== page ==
top of page
  • valeriehuggins0

Magical May

May is a magical month in Devon. Named after the Greek goddess Maia who is associated with fertility and growth, in the Northern hemisphere we enjoy the transition from spring to summer. The days are getting longer, the sun warmer and a sense of renewal and growth. May starts with the pagan festival Beltane, with rituals such as

the lighting of bonfires. dancing around the Maypole and celebrating the abundance of the earth. Rebirth, renewal, the interconnectedness of humans and nature were in the forefront of my mind as made my way up onto Dartmoor, looking to reconnect with the rhythms of the natural world and feel that deeper sense of belonging to the earth that Sharon Blackie writes about.


I wanted to explore somewhere new and headed for Emsworthy Mire near Haytor Rock.

It is a nature reserve, with plenty of opportunities for photography: views across the moor, a deserted farm house and in May hosts of bluebells! The weather was kind too, and I as I walked alongside the drystone wall, I could hear a cuckoo calling. A joyful and rare sound. I sat on a rock and breathed in the view.




I had recently been on a writing workshop where I was introduced to the idea of Thrutopianism, a term coined by Rupert Read and Manda Scott in their book "This Civilisation is Finished: Conversations on the End of Empire - and What Lies Beyond."

Rupert argues that: “Thrutopia is about getting through what is coming responsibly, transformatively in the best way we can.” A vision of radical change, creating a better future through environmental activism, through stories of hope and possibilities. We have to live more sustainably, equitably, and in harmony with the natural world.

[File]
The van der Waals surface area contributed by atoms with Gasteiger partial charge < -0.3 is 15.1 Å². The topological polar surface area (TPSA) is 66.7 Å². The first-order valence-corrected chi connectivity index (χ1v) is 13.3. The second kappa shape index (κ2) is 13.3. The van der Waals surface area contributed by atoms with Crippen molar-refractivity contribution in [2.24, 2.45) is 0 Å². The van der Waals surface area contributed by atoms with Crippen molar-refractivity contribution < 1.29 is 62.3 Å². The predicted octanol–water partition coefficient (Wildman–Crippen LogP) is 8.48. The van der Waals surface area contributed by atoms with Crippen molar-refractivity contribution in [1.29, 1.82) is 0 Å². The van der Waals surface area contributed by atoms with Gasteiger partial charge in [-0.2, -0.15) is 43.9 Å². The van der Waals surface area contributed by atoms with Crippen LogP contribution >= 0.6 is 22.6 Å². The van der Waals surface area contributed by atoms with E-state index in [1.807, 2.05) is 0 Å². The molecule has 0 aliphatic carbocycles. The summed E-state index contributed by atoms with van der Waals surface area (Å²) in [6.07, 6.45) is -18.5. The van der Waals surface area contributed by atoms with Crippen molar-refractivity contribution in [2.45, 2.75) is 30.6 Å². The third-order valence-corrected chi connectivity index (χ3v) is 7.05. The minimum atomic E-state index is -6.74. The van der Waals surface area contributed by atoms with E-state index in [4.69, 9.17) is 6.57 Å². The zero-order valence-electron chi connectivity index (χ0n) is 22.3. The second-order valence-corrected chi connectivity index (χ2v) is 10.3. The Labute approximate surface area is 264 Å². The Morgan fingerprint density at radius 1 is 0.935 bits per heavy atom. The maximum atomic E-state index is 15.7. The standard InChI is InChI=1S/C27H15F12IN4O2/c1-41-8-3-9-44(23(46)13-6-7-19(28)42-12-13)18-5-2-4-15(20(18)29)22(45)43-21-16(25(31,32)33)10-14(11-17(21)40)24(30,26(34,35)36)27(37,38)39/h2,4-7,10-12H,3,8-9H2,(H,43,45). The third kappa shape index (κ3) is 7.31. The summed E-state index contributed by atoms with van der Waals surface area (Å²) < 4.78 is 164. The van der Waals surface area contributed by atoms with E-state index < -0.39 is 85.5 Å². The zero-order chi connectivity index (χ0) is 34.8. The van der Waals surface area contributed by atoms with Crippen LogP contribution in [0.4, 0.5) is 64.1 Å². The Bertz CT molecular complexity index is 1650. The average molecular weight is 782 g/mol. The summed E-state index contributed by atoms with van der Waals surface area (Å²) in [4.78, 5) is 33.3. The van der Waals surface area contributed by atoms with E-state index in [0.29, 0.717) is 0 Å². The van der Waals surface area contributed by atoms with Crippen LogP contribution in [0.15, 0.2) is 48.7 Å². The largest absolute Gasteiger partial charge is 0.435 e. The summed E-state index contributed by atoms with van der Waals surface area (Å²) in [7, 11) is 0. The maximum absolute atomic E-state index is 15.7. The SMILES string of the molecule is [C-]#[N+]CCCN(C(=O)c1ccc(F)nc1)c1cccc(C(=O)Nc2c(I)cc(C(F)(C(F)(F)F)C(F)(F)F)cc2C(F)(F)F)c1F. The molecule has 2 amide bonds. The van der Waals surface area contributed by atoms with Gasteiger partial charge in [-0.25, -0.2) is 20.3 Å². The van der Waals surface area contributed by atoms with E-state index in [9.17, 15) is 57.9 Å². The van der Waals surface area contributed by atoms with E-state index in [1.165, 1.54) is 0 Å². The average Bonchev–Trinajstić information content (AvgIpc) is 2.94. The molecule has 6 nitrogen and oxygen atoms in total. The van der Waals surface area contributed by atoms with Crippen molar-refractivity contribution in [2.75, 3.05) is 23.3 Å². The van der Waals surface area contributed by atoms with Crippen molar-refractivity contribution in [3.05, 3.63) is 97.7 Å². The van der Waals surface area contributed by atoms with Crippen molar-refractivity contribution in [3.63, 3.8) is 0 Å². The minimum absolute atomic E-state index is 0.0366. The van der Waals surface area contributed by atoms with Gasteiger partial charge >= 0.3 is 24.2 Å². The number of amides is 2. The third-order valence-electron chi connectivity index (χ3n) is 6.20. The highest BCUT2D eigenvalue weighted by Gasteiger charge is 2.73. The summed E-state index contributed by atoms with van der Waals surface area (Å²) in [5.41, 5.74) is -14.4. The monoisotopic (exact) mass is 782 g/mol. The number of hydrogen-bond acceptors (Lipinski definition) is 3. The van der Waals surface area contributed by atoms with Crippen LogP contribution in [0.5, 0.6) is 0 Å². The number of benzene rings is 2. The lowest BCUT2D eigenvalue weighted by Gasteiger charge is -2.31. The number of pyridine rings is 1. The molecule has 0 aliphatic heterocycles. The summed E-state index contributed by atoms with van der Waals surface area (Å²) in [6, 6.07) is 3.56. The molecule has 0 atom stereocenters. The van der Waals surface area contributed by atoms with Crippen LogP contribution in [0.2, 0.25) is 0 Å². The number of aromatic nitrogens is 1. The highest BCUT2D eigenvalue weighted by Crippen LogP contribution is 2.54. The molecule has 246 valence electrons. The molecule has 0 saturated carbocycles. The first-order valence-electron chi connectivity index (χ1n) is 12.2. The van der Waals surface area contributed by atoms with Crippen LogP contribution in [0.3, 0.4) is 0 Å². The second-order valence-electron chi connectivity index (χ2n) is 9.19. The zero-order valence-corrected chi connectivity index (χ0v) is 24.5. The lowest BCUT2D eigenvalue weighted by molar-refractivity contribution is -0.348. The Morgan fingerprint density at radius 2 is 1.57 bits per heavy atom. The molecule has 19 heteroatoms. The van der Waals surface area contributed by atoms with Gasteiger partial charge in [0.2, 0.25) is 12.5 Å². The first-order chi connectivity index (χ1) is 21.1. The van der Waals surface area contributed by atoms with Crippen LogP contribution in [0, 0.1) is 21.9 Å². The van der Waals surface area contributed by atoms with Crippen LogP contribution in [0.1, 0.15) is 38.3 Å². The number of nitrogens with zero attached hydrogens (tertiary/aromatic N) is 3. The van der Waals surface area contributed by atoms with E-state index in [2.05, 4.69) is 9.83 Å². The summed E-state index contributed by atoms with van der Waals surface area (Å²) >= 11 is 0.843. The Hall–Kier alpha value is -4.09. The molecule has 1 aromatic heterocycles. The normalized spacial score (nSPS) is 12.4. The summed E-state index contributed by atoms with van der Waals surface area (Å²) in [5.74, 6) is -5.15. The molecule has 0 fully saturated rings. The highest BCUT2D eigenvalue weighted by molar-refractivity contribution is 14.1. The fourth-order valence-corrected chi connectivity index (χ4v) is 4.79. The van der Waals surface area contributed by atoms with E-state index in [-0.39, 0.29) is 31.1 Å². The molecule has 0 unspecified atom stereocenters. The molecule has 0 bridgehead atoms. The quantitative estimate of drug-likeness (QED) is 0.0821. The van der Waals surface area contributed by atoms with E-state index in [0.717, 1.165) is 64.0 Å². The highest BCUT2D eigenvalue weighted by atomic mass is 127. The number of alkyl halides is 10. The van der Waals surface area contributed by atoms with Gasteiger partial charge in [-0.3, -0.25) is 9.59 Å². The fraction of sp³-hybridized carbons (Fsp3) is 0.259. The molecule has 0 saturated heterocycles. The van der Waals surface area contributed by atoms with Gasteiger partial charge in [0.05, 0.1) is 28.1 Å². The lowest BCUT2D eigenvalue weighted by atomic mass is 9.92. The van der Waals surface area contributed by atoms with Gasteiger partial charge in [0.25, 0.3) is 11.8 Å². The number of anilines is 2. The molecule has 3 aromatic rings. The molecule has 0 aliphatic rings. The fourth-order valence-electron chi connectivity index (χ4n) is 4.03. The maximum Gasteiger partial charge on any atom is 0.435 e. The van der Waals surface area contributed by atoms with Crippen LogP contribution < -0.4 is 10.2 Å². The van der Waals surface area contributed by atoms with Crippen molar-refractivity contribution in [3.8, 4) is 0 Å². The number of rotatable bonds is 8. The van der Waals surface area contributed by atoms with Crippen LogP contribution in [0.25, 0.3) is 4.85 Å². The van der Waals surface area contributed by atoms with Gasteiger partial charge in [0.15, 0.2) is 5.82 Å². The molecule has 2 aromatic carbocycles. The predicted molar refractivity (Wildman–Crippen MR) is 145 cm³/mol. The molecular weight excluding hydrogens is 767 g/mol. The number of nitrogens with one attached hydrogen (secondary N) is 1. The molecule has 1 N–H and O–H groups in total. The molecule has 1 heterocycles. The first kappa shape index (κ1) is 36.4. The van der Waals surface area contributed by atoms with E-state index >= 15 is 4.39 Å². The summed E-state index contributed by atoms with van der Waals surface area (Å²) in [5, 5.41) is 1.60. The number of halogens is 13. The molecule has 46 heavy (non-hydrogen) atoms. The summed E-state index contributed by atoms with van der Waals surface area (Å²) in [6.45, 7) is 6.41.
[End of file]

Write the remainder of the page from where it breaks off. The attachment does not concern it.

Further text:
Dartmoor National Park is looking to the future with a range of conservation projects, such as work to preserve peatlands, flood management, and nature projects. These bring hope. Emsworthy Mire became a nature reserve in 2012. Andrew Taylor writes: "The mire itself is a magical place full of cotton grass and flowering bog bean, famed for its cuckoos and rare marsh fritillary butterflies. It’s surrounded by a mosaic of bluebell fields, gnarly woodlands, rough pastures, streams and ponds. The reserve occupies the valleys of the Becka and Snodderbottom Brooks, and its rocky upper slopes offer amazing panoramas of a dozen of Dartmoor’s majestic granite tors."


I sat down amongst the host of bluebells and absorbed myself capturing their colour and shape in the sunshine:




Realising that time was pressing I wandered on down the hill, and came across a deserted farmhouse, which with its orangey-red roof was so photogenic! Many photographers have captured this view, how to do it differently? And looked for interesting compositions, using the walls and the shapes of the trees to provide framing and perspective:



My eye was then caught by the beautiful shadows and shapes of the stones in the mossy walls:




Reluctantly, I turned and headed back up the hill. On my way back to the car, I noticed this tree. It had clearly been blown over at some point, but some of the roots were still embedded in the ground and providing sustenance. Walking past I then noticed that one branch had also rooted itself. The resilience of nature, finding ways to adapt and thrive even when it is hard. Humankind has to do the same.



Read more about the wonders to be found at Emsworthy Mire here. I am excited to go again in June, hopeful to spot butterflies, moths and dragonflies among the wildflowers. Watch this film to see what I might encounter.



25 views0 comments

Recent Posts

See All

Comments


bottom of page